BOSTON — Since Kemba Walker signed with the Boston Celtics last summer, he has repeatedly spoken about the potential Jayson Tatum possesses.
And after Tatum turned in a master class performance Thursday night, finishing with 39 points and nine rebounds in just under 48 minutes in Boston’s 141-133 double-overtime victory over the LA Clippers in the final game before he appears in his first All-Star Game, Walker had more to say.
“Thus far, yeah,” Walker said, when asked if this had been the best game Tatum had ever played. “He was incredible. He made every right play. He made every big shot.
“He was the best player on the court tonight.”
By saying, “thus far,” Walker insinuated Tatum has more levels to grow his game from here. But if this is as good as it gets, the Celtics will still be quite happy.
Tatum checked every box in this one. Durability? In a double-overtime game, he played more minutes than anyone on the court. Efficient scoring? He finished the game 14-for-23 from the field, including going 5-for-10 from 3-point range. Foul drawing? He finished the game with 10 free throw attempts, tying his career high (and also showing the one blemish on his performance, as he made only six of them).
And defensively? All Tatum did was hold Kawhi Leonard to 3-for-11 shooting in the game when he was guarding him — including 1-for-7 from the field in the fourth quarter and the two overtime periods, according to Second Spectrum’s player tracking data.
It was a tour de force of a performance — one that came against one of the league’s best teams, and its best players (at his position) as Tatum prepares to head to Chicago this weekend. And, afterward, he admitted that getting the chance to play against players like Leonard and Paul George, who left the game in the second quarter with a strained left hamstring, helped boost his level of play.
“Any time you get a chance to play against guys you look up to, or arguably are the best guys in the league, it definitely kind of raises your level of play,” Tatum told ESPN. “I enjoy competing against the best players.”
Tatum was not only competing against the best players — he looked like one of them. On a night full of superlative performances and impressive moments on both sides — Marcus Smart finished with 31 points, including scoring Boston’s first 10 points of the game; Lou Williams had 35 points and eight assists, including nearly beating the Celtics by himself in the fourth quarter; Leonard had 28 points, 11 rebounds and four assists; and Walker had 19 points, nine rebounds and seven assists — his clearly stood out among the rest.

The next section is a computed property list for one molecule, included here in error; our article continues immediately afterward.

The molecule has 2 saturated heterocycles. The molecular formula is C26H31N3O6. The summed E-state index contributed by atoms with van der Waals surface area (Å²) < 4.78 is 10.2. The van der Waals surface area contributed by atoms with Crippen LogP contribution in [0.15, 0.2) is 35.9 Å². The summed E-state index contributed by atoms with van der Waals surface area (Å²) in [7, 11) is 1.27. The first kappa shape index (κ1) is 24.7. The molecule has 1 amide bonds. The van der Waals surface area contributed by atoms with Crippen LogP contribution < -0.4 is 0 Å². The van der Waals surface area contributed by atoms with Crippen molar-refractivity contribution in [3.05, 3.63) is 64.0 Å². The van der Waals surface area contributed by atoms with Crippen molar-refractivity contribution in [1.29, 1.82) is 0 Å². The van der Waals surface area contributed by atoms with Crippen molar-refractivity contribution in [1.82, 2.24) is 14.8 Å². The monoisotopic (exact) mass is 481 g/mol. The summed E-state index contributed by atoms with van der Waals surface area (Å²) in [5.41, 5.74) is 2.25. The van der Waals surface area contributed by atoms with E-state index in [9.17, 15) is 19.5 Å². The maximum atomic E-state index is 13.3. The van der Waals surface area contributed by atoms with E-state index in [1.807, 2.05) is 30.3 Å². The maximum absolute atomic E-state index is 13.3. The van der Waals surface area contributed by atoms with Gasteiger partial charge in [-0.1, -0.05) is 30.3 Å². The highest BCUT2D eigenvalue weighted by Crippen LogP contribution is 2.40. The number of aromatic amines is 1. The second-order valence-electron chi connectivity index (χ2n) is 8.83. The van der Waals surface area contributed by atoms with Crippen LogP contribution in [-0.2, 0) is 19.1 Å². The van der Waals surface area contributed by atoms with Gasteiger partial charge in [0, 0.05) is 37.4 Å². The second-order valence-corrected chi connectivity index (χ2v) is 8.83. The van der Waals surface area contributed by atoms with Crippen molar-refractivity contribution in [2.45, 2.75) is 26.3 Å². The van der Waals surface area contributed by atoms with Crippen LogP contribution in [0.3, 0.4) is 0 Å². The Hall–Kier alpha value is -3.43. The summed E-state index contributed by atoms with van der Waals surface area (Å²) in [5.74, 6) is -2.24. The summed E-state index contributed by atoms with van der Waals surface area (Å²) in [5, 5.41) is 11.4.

“It’s just his maturity with it,” Smart said. “He takes his time with it, and we trust him 120%. He knows it, there’s the extra confidence he already has and it’s more confidence for him, to go out there and be the player we see in him.
“He’s doing a great job, but you can definitely tell that he’s matured, he’s put in that work, and it’s all showing him. Not just for him, but for this team. It’s amazing.”
Tatum has previously said that he holds players like Leonard and George up as the models for what he aspires to be: an elite two-way player. During Tatum’s time with Team USA, they were the two names that Gregg Popovich threw at him as examples of what the Hall of Fame coach thinks he can become.
Going up against them Thursday night, those aspirations and potential gave way to more tangible proof that he’s at least approaching their level — with the fact the All-Star Game lies on the horizon only as an added bonus.
“It’s fun [to see],” Walker said of Tatum’s growth. “I’m glad I get to be a part of it. It’s just special.
“He’s been playing really well, but not only has he been scoring, he’s just been making the right play. I think that’s what’s most important. You’re driving and kicking, he’s seeing his reads, and he’s doing the right things.”
Tatum did so many right things on Thursday night. And, as a result, the Celtics went into the All-Star break with a 38-16 record, having won eight of their final nine games before the break, and are firmly ensconced as the Eastern Conference’s third seed. It’s a far cry from last year’s tumultuous season, one that ended with a thud in a five-game loss to the Milwaukee Bucks in the Eastern Conference semifinals, or even Team USA’s disappointing seventh place finish in the FIBA World Cup — in which Tatum missed the medal round with an ankle sprain.
But after Thursday’s game, Tatum admitted the trials and tribulations of last season have helped him learn how to reach the level of play he showed Thursday night.
“I think all those things have helped put me in the position I am now,” Tatum said, “and upped my level of play as I continue to try to figure this out.”